Summary

  • Sports injuries are commonly caused by overuse, direct impact, or the application of force that is greater than the body part can structurally withstand.
  • Common injuries include bruises, sprains, strains, joint injuries and nose bleeds.
  • Medical investigation is important, as leaving an injury untreated can have far more severe consequences.
Sports injuries are commonly caused by overuse, direct impact, or the application of force that is greater than the body part can structurally withstand. There are two kinds of sports injuries: acute and chronic. An injury that occurs suddenly, such as a sprained ankle caused by an awkward landing, is known as an acute injury.

Chronic injuries are caused by repeated overuse of muscle groups or joints. Poor technique and structural abnormalities can also contribute to the development of chronic injuries. Medical investigation of any sports injury is important, because you may be hurt more severely than you think. For example, what seems like an ankle sprain may actually be a bone fracture.

Types of sports injuries


Some of the more common sports injuries include:
  • Ankle sprain – symptoms include pain, swelling and stiffness.
  • Bruises – a blow can cause small bleeds into the skin.
  • Concussion – mild reversible brain injury from a blow to the head, which may be associated with loss of consciousness. Symptoms include headache, dizziness and short term memory loss.
  • Cuts and abrasions – are usually caused by falls. The knees and hands are particularly prone.
  • Dehydration – losing too much fluid can lead to heat exhaustion and heat stroke.
  • Dental damage – a blow to the jaw can crack, break or dislodge teeth.
  • Groin strain – symptoms include pain and swelling.
  • Hamstring strain – symptoms include pain, swelling and bruising.
  • Knee joint injuries – symptoms include pain, swelling and stiffness. The ligaments, tendons or cartilage can be affected.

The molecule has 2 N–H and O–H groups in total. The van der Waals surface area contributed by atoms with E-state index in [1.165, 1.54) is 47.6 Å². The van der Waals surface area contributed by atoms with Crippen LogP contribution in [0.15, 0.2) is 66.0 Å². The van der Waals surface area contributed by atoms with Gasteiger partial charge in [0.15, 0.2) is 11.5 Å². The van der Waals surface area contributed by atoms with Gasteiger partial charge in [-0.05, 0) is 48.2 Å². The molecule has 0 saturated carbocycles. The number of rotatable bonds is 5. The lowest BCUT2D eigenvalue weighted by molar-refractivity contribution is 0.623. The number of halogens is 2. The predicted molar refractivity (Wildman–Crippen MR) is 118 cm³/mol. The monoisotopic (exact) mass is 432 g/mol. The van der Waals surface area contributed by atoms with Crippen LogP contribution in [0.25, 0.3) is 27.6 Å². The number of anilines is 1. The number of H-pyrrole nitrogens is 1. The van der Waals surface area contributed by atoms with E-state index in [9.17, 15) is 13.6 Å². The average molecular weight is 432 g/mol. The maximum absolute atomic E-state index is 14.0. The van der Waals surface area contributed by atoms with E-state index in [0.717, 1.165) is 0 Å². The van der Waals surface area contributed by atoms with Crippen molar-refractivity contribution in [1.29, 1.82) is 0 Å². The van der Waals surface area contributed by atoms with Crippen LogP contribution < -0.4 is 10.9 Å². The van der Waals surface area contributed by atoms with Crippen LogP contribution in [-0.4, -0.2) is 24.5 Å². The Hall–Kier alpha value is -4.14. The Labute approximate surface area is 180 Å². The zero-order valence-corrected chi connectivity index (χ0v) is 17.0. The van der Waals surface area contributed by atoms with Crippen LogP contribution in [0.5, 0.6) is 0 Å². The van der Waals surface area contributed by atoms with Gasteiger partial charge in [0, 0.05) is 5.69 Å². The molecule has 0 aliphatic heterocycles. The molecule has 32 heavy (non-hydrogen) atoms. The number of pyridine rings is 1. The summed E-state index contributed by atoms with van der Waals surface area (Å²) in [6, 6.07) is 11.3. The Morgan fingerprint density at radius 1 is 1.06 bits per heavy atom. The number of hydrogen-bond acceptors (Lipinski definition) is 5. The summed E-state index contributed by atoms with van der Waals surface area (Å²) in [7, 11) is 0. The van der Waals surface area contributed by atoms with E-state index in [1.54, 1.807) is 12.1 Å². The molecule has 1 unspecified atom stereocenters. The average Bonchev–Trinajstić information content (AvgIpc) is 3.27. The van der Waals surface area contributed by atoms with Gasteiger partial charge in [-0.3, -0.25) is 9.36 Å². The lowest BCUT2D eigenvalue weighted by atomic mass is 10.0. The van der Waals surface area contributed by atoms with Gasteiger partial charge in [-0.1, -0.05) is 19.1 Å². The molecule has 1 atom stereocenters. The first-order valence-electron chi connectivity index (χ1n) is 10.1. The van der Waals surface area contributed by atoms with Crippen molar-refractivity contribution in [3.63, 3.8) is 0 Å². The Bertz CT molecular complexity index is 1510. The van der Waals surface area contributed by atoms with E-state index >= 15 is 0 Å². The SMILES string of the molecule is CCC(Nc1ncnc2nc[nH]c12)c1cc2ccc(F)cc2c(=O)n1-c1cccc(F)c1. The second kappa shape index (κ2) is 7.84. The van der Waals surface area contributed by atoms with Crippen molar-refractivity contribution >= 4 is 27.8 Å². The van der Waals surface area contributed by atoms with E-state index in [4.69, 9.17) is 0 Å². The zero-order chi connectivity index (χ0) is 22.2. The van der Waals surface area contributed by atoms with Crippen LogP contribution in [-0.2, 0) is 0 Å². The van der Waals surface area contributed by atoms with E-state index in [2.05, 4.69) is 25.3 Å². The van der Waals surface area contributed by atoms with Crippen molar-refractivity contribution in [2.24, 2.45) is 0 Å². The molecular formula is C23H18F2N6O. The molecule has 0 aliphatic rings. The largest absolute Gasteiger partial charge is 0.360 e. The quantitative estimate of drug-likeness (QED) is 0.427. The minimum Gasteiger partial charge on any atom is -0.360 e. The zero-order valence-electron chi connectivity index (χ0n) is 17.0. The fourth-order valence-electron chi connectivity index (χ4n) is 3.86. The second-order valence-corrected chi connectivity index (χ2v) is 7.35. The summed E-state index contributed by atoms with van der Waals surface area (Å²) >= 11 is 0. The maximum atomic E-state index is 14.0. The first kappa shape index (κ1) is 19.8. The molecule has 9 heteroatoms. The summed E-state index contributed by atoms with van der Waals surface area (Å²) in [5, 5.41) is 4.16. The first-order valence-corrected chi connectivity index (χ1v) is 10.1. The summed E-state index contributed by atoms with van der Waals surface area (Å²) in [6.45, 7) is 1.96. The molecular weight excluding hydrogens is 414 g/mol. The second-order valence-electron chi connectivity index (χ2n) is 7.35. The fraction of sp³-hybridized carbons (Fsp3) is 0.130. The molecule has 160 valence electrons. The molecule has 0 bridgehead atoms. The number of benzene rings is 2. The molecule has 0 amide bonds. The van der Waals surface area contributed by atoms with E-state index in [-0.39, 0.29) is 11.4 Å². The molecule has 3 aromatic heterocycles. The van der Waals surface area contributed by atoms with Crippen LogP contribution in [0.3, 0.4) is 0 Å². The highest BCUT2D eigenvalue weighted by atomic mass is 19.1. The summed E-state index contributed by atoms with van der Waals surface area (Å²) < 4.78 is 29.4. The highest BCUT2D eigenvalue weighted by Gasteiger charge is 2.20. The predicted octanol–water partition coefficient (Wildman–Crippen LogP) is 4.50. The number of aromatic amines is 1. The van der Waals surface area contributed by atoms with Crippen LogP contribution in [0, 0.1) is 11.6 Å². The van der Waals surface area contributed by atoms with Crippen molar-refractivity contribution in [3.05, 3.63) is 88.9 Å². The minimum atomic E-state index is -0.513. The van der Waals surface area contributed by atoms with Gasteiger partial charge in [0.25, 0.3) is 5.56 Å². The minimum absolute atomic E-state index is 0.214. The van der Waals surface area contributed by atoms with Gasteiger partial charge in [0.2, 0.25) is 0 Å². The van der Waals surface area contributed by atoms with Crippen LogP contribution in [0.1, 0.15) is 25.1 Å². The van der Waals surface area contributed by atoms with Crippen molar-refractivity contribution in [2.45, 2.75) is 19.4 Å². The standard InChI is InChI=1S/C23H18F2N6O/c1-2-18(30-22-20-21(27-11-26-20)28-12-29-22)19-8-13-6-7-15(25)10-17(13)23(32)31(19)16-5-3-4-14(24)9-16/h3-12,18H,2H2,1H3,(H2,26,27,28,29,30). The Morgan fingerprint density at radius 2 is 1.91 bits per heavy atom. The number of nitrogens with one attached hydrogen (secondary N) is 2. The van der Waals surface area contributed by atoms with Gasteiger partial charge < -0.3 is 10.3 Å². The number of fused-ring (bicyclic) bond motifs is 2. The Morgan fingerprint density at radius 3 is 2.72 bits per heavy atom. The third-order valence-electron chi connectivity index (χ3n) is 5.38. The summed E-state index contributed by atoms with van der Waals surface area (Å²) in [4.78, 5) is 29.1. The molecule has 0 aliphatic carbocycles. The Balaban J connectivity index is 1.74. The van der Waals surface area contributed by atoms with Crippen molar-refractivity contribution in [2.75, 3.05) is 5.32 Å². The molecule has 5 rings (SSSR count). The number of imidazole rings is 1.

• Nose injuries – either blood nose or broken nose, are caused by a direct blow.
  • Stress fractures – particularly in the lower limbs. The impact of repeated jumping or running on hard surfaces can eventually stress and crack bone.

First aid for sprains, strains and joint injuries


Suggestions on immediate treatment for sprains, strains and joint injuries, to prevent further damage include:
  • Rest – keep the injured area supported and avoid using for 48-72 hours.
  • Ice – apply ice to the injured area for 20 minutes every two hours for the first 48-72 hours.
  • Compression – apply a firm elastic bandage over the area, extending above and below the painful site.
  • Elevation – raise the injured area above the level of the heart at all times.
  • Referral – as soon as possible, see a doctor.
  • No Heat – heat will increase bleeding.
  • No Alcohol – alcohol increases bleeding and swelling.
  • No Running – running or exercise increases blood flow, delaying healing.
  • No Massage – massage increases swelling and bleeding, also delaying healing.

First aid for nose bleeds


Suggestions include:
  • Stop the activity.
  • Sit with your head leaning forward.
  • Pinch your nostrils together and breathe through your mouth.
  • Hold your nose for at least 10 minutes.
  • If bleeding continues past 30 minutes, seek medical advice.

First aid for dislodged teeth


It may be possible to save a tooth that has been knocked out with prompt dental treatment. Rinse the tooth in water or milk, and see your dentist immediately.

Emergency situations


Call an ambulance for: